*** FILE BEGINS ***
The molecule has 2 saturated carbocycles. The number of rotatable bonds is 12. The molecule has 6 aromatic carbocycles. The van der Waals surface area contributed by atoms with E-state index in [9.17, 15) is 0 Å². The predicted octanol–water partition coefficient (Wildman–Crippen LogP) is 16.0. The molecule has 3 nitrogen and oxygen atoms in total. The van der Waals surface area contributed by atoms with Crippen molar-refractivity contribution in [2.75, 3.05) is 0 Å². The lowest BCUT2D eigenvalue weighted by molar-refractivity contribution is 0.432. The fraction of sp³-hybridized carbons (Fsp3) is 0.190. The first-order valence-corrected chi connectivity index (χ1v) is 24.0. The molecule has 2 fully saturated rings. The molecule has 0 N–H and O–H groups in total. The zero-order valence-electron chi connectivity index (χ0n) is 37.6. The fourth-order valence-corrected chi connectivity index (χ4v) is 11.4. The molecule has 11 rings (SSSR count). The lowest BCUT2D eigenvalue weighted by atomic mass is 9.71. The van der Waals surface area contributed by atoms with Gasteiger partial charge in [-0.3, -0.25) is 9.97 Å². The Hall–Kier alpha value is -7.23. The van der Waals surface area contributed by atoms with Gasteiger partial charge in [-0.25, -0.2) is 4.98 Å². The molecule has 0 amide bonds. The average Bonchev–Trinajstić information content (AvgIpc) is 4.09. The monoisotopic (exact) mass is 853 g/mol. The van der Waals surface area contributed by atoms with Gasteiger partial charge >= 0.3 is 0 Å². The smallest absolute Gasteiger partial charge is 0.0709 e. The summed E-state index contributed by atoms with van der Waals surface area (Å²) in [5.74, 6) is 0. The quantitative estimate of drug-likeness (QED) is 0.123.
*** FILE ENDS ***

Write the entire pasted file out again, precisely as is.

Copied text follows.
The molecule has 2 saturated carbocycles. The number of rotatable bonds is 12. The molecule has 6 aromatic carbocycles. The van der Waals surface area contributed by atoms with E-state index in [9.17, 15) is 0 Å². The predicted octanol–water partition coefficient (Wildman–Crippen LogP) is 16.0. The molecule has 3 nitrogen and oxygen atoms in total. The van der Waals surface area contributed by atoms with Crippen molar-refractivity contribution in [2.75, 3.05) is 0 Å². The lowest BCUT2D eigenvalue weighted by molar-refractivity contribution is 0.432. The fraction of sp³-hybridized carbons (Fsp3) is 0.190. The first-order valence-corrected chi connectivity index (χ1v) is 24.0. The molecule has 2 fully saturated rings. The molecule has 0 N–H and O–H groups in total. The zero-order valence-electron chi connectivity index (χ0n) is 37.6. The fourth-order valence-corrected chi connectivity index (χ4v) is 11.4. The molecule has 11 rings (SSSR count). The lowest BCUT2D eigenvalue weighted by atomic mass is 9.71. The van der Waals surface area contributed by atoms with Gasteiger partial charge in [-0.3, -0.25) is 9.97 Å². The Hall–Kier alpha value is -7.23. The van der Waals surface area contributed by atoms with Gasteiger partial charge in [-0.25, -0.2) is 4.98 Å². The molecule has 0 amide bonds. The average Bonchev–Trinajstić information content (AvgIpc) is 4.09. The monoisotopic (exact) mass is 853 g/mol. The van der Waals surface area contributed by atoms with Gasteiger partial charge >= 0.3 is 0 Å². The smallest absolute Gasteiger partial charge is 0.0709 e. The summed E-state index contributed by atoms with van der Waals surface area (Å²) in [5.74, 6) is 0. The quantitative estimate of drug-likeness (QED) is 0.123.